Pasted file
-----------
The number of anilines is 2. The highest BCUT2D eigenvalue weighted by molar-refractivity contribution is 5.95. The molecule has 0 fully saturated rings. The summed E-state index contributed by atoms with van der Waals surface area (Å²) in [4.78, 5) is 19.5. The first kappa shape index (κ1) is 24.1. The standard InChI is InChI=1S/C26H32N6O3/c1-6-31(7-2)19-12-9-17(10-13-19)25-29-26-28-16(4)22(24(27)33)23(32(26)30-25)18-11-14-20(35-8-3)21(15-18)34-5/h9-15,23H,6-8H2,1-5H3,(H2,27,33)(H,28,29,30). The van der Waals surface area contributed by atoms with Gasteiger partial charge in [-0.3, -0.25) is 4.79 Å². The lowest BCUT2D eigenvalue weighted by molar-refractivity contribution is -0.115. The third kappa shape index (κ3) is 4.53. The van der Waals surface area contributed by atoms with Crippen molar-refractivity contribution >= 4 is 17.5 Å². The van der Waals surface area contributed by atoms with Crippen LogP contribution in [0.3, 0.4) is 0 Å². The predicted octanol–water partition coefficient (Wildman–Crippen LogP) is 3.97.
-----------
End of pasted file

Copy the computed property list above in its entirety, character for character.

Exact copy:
The number of anilines is 2. The highest BCUT2D eigenvalue weighted by molar-refractivity contribution is 5.95. The molecule has 0 fully saturated rings. The summed E-state index contributed by atoms with van der Waals surface area (Å²) in [4.78, 5) is 19.5. The first kappa shape index (κ1) is 24.1. The standard InChI is InChI=1S/C26H32N6O3/c1-6-31(7-2)19-12-9-17(10-13-19)25-29-26-28-16(4)22(24(27)33)23(32(26)30-25)18-11-14-20(35-8-3)21(15-18)34-5/h9-15,23H,6-8H2,1-5H3,(H2,27,33)(H,28,29,30). The van der Waals surface area contributed by atoms with Gasteiger partial charge in [-0.3, -0.25) is 4.79 Å². The lowest BCUT2D eigenvalue weighted by molar-refractivity contribution is -0.115. The third kappa shape index (κ3) is 4.53. The van der Waals surface area contributed by atoms with Crippen molar-refractivity contribution >= 4 is 17.5 Å². The van der Waals surface area contributed by atoms with Crippen LogP contribution in [0.3, 0.4) is 0 Å². The predicted octanol–water partition coefficient (Wildman–Crippen LogP) is 3.97.